Margins saw significant pressure in the first half: Adjusted EBITDA in the YTD segment is down 13% according to 10-Q. But in the third quarter, the business actually increased the result for the year (albeit with modest margin compression) – again some progress. And eliminations have also bounced back, rising 4.5% so far this year

There has still been calls for a while for Rite Aid to consider selling the business. There is still a small and potential subscale player, with part D market share well below 2%. Intersegment eliminations are less than 1% of total revenue; It is difficult to make the case that Envision actually moves the needle as far as retail. Wall Street Journal 's Charley Grant in September wrote that analysts at RBC estimated a potential price of $ 2.2 billion.

It seems very loud, given pressure to the room. Express Scripts sold to Cigna (CI) for about 9x EBITDA – which would value Envision at $ 1.4- $ 1.5 billion. The nearly $ 300 million write-down against the $ 2 billion purchase price suggests a valuation somewhere in that ballpark.

Having said that, even some $ 1.5 billion will clear up Rite Aids balance in a hurry. Assuming $ 160 million in full-year EBITDA for pharmacy services (YTD's $ 120 million), Rite Aid will remain with about $ 1.4 billion in net debt – and nearly $ 400 million in retail sales results. It would impact down to a more affordable 3.5x. Even a discounted 6x EV / EBITDA multiple on the retail will make RAD back up over $ 1, negate the need for potential reverse split and propose 30% + upside even from the afterhour levels. It is likely that the incoming CEO – the one who turns out to be – will at least give this option a certain rating.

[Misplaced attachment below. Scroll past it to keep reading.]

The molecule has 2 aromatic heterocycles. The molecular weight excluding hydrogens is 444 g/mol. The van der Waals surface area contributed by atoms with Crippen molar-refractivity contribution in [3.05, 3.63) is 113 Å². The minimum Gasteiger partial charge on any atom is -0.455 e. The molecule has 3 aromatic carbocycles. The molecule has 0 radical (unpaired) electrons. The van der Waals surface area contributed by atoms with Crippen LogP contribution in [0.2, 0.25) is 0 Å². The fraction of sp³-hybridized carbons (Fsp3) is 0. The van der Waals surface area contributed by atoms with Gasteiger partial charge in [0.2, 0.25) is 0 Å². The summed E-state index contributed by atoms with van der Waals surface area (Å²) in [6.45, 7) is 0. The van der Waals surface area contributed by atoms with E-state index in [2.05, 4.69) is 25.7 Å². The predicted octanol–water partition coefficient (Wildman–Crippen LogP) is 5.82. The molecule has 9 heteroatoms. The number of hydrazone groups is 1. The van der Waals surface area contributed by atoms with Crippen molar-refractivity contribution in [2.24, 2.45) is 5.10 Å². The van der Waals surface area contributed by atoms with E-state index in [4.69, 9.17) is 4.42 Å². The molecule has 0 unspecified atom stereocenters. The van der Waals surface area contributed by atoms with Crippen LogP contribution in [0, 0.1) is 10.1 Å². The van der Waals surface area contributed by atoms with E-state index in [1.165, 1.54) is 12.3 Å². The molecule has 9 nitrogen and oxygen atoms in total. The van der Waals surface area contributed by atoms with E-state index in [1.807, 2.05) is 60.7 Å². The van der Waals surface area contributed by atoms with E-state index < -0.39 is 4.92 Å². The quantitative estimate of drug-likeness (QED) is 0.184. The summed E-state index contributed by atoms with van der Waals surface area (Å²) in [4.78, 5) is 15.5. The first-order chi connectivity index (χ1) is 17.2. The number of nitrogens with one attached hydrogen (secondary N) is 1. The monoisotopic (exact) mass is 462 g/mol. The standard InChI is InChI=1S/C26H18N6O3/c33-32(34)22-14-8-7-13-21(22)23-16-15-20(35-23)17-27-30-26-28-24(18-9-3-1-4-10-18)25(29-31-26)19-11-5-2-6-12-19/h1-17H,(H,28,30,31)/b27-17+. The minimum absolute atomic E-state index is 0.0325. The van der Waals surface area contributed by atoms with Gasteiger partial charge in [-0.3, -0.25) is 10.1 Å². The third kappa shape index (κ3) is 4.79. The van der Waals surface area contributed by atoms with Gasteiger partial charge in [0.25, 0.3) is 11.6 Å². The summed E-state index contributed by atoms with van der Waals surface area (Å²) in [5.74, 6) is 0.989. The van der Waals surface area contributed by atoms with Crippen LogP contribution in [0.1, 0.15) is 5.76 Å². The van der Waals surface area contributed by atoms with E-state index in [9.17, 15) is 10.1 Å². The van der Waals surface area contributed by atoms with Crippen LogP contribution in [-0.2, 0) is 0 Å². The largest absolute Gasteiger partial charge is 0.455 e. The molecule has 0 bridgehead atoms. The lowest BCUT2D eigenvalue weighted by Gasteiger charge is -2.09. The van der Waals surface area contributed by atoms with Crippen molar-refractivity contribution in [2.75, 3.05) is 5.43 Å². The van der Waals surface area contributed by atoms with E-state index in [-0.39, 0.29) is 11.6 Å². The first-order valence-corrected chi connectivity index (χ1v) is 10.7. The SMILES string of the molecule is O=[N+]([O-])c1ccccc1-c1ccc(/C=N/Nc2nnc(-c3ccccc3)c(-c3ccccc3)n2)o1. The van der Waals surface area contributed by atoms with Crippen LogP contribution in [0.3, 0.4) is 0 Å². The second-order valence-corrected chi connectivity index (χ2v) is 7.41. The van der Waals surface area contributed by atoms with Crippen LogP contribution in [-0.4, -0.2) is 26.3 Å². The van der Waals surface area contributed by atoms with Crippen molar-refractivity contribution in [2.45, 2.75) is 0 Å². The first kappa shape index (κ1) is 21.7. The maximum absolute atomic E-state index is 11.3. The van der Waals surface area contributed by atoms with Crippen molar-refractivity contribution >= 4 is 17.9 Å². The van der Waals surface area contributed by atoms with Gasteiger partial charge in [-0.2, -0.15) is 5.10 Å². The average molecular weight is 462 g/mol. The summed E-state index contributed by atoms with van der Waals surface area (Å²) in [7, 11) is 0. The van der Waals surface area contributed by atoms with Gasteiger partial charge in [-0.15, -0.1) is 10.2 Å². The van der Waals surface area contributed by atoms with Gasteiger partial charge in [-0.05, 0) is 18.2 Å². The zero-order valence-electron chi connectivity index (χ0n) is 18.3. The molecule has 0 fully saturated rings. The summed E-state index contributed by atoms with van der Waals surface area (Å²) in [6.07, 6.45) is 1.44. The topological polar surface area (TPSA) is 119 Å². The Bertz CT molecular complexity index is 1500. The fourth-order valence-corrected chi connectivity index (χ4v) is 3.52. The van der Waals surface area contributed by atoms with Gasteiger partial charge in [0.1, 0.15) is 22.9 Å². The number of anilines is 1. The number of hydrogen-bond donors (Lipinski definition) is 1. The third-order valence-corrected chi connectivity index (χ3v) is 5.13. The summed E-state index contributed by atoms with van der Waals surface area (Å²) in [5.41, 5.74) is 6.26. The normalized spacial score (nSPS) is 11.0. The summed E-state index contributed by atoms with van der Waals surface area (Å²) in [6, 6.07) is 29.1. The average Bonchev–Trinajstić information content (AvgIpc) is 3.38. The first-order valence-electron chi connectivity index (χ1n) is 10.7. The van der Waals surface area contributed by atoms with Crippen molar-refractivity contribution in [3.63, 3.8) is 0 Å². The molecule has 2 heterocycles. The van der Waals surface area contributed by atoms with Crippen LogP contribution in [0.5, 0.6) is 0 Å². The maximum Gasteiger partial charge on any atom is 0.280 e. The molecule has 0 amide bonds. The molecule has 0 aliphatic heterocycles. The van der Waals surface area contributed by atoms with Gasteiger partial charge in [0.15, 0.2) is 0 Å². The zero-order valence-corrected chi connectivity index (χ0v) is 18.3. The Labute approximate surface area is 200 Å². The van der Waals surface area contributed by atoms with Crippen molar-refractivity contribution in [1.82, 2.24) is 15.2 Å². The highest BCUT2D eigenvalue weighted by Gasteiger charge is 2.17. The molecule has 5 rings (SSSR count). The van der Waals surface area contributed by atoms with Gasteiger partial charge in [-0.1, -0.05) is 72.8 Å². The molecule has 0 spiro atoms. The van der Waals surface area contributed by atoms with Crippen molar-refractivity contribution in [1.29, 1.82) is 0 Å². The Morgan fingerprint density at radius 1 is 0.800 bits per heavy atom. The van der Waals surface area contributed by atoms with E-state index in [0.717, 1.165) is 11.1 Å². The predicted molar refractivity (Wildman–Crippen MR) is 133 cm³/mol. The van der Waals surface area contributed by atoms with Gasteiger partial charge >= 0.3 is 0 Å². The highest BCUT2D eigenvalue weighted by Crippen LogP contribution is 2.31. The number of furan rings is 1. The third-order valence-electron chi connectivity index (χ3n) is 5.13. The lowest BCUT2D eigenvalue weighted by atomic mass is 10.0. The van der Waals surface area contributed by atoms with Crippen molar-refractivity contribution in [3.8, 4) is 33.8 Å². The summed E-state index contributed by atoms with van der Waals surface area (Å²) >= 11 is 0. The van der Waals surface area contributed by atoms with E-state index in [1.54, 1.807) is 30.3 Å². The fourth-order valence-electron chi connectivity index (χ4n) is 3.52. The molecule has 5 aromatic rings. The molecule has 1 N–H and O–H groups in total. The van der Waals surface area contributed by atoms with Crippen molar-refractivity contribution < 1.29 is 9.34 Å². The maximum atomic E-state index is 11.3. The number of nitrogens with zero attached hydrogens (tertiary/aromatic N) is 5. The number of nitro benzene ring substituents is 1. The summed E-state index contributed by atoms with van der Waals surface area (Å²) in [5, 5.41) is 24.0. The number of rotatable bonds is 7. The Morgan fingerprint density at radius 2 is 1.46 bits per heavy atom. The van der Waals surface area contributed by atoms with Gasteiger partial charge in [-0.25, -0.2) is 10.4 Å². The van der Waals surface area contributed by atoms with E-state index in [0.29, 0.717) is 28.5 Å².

Looking Ahead

All said, there is hope for RAD at these difficult levels. But there is a lot of work to do, many decisions to be made, and pressure that goes far beyond mere execution. Standley does not run Walgreens or CVS – but investors also dump shares of the generally respected companies. Repayment printing does not go anywhere, and Rite Aid must navigate an environment filled with ever-increasing players ahead.